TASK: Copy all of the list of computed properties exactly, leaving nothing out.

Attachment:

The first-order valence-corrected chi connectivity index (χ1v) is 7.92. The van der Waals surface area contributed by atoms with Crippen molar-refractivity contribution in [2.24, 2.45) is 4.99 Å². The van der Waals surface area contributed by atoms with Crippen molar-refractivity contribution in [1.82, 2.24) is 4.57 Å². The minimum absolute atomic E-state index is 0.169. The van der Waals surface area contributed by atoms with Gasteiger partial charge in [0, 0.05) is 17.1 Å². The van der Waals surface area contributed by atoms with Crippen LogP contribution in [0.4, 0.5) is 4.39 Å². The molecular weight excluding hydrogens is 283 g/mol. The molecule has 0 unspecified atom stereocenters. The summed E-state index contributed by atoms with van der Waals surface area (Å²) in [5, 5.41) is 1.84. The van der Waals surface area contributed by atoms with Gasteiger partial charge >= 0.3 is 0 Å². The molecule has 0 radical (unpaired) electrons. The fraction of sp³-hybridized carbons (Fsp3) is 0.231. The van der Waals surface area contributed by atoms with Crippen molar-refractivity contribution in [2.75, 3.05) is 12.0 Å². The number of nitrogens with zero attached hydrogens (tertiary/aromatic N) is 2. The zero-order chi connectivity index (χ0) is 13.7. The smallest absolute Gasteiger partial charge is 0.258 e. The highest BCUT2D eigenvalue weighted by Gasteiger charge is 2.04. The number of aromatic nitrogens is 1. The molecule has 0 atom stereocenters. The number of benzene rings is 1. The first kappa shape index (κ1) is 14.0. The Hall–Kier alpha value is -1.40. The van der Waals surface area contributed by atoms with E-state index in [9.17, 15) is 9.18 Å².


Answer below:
The first-order valence-corrected chi connectivity index (χ1v) is 7.92. The van der Waals surface area contributed by atoms with Crippen molar-refractivity contribution in [2.24, 2.45) is 4.99 Å². The van der Waals surface area contributed by atoms with Crippen molar-refractivity contribution in [1.82, 2.24) is 4.57 Å². The minimum absolute atomic E-state index is 0.169. The van der Waals surface area contributed by atoms with Gasteiger partial charge in [0, 0.05) is 17.1 Å². The van der Waals surface area contributed by atoms with Crippen LogP contribution in [0.4, 0.5) is 4.39 Å². The molecular weight excluding hydrogens is 283 g/mol. The molecule has 0 unspecified atom stereocenters. The summed E-state index contributed by atoms with van der Waals surface area (Å²) in [5, 5.41) is 1.84. The van der Waals surface area contributed by atoms with Gasteiger partial charge >= 0.3 is 0 Å². The molecule has 0 radical (unpaired) electrons. The fraction of sp³-hybridized carbons (Fsp3) is 0.231. The van der Waals surface area contributed by atoms with Crippen molar-refractivity contribution in [2.75, 3.05) is 12.0 Å². The number of nitrogens with zero attached hydrogens (tertiary/aromatic N) is 2. The zero-order chi connectivity index (χ0) is 13.7. The smallest absolute Gasteiger partial charge is 0.258 e. The highest BCUT2D eigenvalue weighted by Gasteiger charge is 2.04. The number of aromatic nitrogens is 1. The molecule has 0 atom stereocenters. The number of benzene rings is 1. The first kappa shape index (κ1) is 14.0. The Hall–Kier alpha value is -1.40. The van der Waals surface area contributed by atoms with E-state index in [9.17, 15) is 9.18 Å².